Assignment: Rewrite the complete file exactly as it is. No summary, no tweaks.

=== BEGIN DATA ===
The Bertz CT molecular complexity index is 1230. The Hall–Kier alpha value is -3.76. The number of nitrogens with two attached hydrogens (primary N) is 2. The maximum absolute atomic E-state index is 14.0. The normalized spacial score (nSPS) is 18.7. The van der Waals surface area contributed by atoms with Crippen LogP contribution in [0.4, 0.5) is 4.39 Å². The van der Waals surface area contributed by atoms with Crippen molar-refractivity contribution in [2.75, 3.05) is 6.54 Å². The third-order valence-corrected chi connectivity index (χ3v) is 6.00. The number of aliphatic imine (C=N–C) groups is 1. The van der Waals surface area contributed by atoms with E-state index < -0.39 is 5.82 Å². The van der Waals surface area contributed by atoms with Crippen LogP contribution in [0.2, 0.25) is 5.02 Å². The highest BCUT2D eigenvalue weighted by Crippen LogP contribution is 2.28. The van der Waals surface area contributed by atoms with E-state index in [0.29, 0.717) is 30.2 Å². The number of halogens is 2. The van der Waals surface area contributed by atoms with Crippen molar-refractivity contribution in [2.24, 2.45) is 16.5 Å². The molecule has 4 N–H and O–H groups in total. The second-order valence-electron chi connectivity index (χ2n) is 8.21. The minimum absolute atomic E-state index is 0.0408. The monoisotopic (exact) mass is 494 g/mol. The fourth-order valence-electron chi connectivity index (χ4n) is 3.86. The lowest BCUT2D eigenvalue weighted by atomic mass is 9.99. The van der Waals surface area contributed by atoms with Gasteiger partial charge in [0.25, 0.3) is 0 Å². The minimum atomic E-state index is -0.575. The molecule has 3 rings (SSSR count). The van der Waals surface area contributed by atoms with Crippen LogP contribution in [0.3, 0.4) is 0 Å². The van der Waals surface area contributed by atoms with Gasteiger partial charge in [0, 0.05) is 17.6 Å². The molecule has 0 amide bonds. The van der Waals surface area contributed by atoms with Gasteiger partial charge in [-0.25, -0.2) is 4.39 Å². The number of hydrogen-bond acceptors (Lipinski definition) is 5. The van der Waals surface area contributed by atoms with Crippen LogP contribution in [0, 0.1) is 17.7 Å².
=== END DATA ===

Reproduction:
The Bertz CT molecular complexity index is 1230. The Hall–Kier alpha value is -3.76. The number of nitrogens with two attached hydrogens (primary N) is 2. The maximum absolute atomic E-state index is 14.0. The normalized spacial score (nSPS) is 18.7. The van der Waals surface area contributed by atoms with Crippen LogP contribution in [0.4, 0.5) is 4.39 Å². The van der Waals surface area contributed by atoms with Crippen molar-refractivity contribution in [2.75, 3.05) is 6.54 Å². The third-order valence-corrected chi connectivity index (χ3v) is 6.00. The number of aliphatic imine (C=N–C) groups is 1. The van der Waals surface area contributed by atoms with E-state index < -0.39 is 5.82 Å². The van der Waals surface area contributed by atoms with Crippen LogP contribution in [0.2, 0.25) is 5.02 Å². The highest BCUT2D eigenvalue weighted by Crippen LogP contribution is 2.28. The van der Waals surface area contributed by atoms with E-state index in [0.29, 0.717) is 30.2 Å². The number of halogens is 2. The van der Waals surface area contributed by atoms with Crippen molar-refractivity contribution in [2.24, 2.45) is 16.5 Å². The molecule has 4 N–H and O–H groups in total. The second-order valence-electron chi connectivity index (χ2n) is 8.21. The minimum absolute atomic E-state index is 0.0408. The monoisotopic (exact) mass is 494 g/mol. The fourth-order valence-electron chi connectivity index (χ4n) is 3.86. The lowest BCUT2D eigenvalue weighted by atomic mass is 9.99. The van der Waals surface area contributed by atoms with Gasteiger partial charge in [0.25, 0.3) is 0 Å². The minimum atomic E-state index is -0.575. The molecule has 3 rings (SSSR count). The van der Waals surface area contributed by atoms with Crippen LogP contribution in [0.3, 0.4) is 0 Å². The van der Waals surface area contributed by atoms with Gasteiger partial charge in [0, 0.05) is 17.6 Å². The molecule has 0 amide bonds. The van der Waals surface area contributed by atoms with Gasteiger partial charge in [-0.25, -0.2) is 4.39 Å². The number of hydrogen-bond acceptors (Lipinski definition) is 5. The van der Waals surface area contributed by atoms with Crippen LogP contribution in [0, 0.1) is 17.7 Å².